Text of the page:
7th International Symposium on Networks-on-Chip
|April 22, 2013||8.30 -- 9.30||HETEROGENEOUS INTERCONNECTS FOR HETEROGENEOUS COMPUTING
Professor Luca Benini
University of Bologna, Bologna, Italy.
In an era of power-limited, memory-bound silicon, maximizing computational efficiency (GOPS/W/mm2) is key. Architectural heterogeneity is one of the most powerful approaches to gain silicon efficiency, but it comes at the price of reduced flexibility and complex non- portable software. In this talk I will discuss recent advances in interconnect architectures with associated design flows and software abstractions focusing on supporting architectural heterogeneity at multiple scales: from sub-system to multi-die.
|April 23, 2013||8.30 -- 9.30||UNDERSTANDING NETWORKS-ON-CHIP: A DECADE AND BEYOND
Professor Radu Marculescu
Carnegie Mellon University, Pittsburgh, PA.
During the past decade or so, we witnessed a major transition from computation- to communication-based design of integrated circuits and systems. Indeed, nowadays systems- on-chip (SoCs) represent true distributed systems at nanoscale where communication aspects dominate. Consequently, the network-on-chip (NoC) based architecture emerged as the de facto communication paradigm for multicore SoCs. However, in order to harness the huge potential offered by this new design paradigm, we need to reach beyond the established confines of digital design and (re)define a new science of NoC design.
Starting from these overarching ideas, in this talk, we discuss the theoretical foundations and practical implications of using the NoC approach to design the communication infrastructure of future thousand-core systems. Such a science of network design is crucial not only for understanding the main properties of network structure and behavior, but also for developing new mathematical models and tools needed to optimize and guide their practical implementation ranging from hardware, all the way up to software, and (user- aware) application development. Ultimately, the network concept can be also exploited in software, data centers, and cloud computing. So itís truly about science and engineering at their best.
|April 24, 2013||8.30 -- 9.30||COMMUNICATION CHALLENGES IN ACCELERATOR-RICH ARCHITECTURES
Dr. Ravishankar Iyer,
Intel Corporation, Hillsboro, OR.
To support rich usages at ultra-low power, architectures are evolving rapidly to integrate many domain-specific accelerators along with specialized cores as well as general-purpose cores on-die. Such accelerator-rich architectures pose new significant communication challenges for interconnects as well as cache/memory hierarchies. In this talk, I will describe some examples accelerator-rich architectures, the key challenges faced and outline potential solutions and research directions for the future. I will also describe challenges in benchmarks and performance evaluation for such architectures along the way.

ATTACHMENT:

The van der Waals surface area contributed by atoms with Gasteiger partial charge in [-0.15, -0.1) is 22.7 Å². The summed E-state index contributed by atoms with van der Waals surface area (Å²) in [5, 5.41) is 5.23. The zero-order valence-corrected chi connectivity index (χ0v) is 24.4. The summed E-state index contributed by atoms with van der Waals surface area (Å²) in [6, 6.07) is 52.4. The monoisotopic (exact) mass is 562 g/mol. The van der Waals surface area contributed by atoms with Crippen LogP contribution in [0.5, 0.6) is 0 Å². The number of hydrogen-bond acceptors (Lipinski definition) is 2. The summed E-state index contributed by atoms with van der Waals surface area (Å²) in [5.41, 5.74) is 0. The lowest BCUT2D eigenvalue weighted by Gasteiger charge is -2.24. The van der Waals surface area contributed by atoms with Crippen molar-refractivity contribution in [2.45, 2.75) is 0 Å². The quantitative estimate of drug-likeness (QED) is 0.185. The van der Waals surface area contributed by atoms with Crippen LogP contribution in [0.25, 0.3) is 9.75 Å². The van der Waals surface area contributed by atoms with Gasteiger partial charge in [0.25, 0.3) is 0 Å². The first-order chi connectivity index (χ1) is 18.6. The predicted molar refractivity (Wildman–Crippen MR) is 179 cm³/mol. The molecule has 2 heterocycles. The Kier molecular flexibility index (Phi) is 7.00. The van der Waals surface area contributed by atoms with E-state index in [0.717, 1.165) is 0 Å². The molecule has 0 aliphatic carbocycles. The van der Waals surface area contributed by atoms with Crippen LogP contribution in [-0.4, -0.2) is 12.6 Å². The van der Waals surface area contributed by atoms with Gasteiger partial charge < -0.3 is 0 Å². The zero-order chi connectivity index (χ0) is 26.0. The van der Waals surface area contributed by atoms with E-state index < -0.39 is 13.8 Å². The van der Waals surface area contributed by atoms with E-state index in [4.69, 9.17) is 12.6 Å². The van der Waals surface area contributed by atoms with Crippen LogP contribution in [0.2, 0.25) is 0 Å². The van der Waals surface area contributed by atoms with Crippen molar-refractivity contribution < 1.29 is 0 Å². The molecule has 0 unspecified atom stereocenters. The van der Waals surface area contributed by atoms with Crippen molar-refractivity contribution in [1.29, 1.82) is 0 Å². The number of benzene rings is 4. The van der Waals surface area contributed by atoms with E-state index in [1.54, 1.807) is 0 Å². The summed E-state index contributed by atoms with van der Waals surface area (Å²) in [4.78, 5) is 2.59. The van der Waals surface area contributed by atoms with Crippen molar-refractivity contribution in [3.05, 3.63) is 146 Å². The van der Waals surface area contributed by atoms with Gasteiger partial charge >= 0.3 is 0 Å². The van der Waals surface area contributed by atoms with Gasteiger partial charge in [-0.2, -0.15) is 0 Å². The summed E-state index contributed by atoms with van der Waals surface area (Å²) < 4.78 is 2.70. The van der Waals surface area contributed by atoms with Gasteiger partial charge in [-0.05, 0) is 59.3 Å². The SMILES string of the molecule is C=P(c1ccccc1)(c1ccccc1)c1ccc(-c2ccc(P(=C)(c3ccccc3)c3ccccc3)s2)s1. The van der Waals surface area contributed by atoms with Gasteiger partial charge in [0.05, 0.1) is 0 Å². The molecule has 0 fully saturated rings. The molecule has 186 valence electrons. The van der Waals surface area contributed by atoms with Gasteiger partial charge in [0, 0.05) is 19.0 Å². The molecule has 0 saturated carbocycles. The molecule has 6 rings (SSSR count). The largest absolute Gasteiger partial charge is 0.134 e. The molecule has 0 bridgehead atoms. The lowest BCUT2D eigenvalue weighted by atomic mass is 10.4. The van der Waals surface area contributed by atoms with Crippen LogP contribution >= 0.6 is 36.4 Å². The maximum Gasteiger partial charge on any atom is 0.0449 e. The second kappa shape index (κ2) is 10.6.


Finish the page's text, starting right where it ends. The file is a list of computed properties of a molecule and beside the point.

Technology scaling into the sub-nanometer regime has offered unparalleled computation opportunity as future multi-core systems are projected to integrate 100s to 1000s of CPUs/GPUs on a single chip. With such a massive multi-core system, the focus of the academia/industry has shifted from being performance-bound computation-centric to power-bound communication-centric bringing the interconnect design to the forefront. While traditional metallic interconnects can provide the requisite bandwidth and deliver within latency boundaries, various Network-on-Chip (NoC) communication components (links, routers, channels, sockets) are fast consuming a vast majority of the power budget, thereby leaving insufficient power for computation. As power-crisis due to communication is fast becoming a major challenge, researchers are proposing alternate emerging technologies such as optical interconnects, wireless/RF interconnects and 3D interconnects to reduce the power burden of the communication fabric. While emerging technologies have the potential to deliver high performance/Watt, there are several critical technological barriers for wide-spread adoption.
To help address the promise as well as understand the technology hurdles of emerging technology, We invited four prominent speakers who will provide valuable insights into several of the emerging technologies proposed for Network-on-Chips (NoCs).
Ahmed Louri, University of Arizona
Avinash Kodi, Ohio University
Vijaykrishnan Narayanan, Pennsylvania State University
Kannan Raj, Oracle Labs
Sudhakar Yalamanchili, Georgia Tech
Partha Pande, Washington State University
Part I: Introductions: Special Session, Speakers (5-10 minutes)
Part II: Invited Presentations (4 presentations each of 20-25 minutes)
Part III-A: Answers to questions generated from the attendees ahead of time (selected by the organizers).
Part III-B: Questions from the audience attending the session.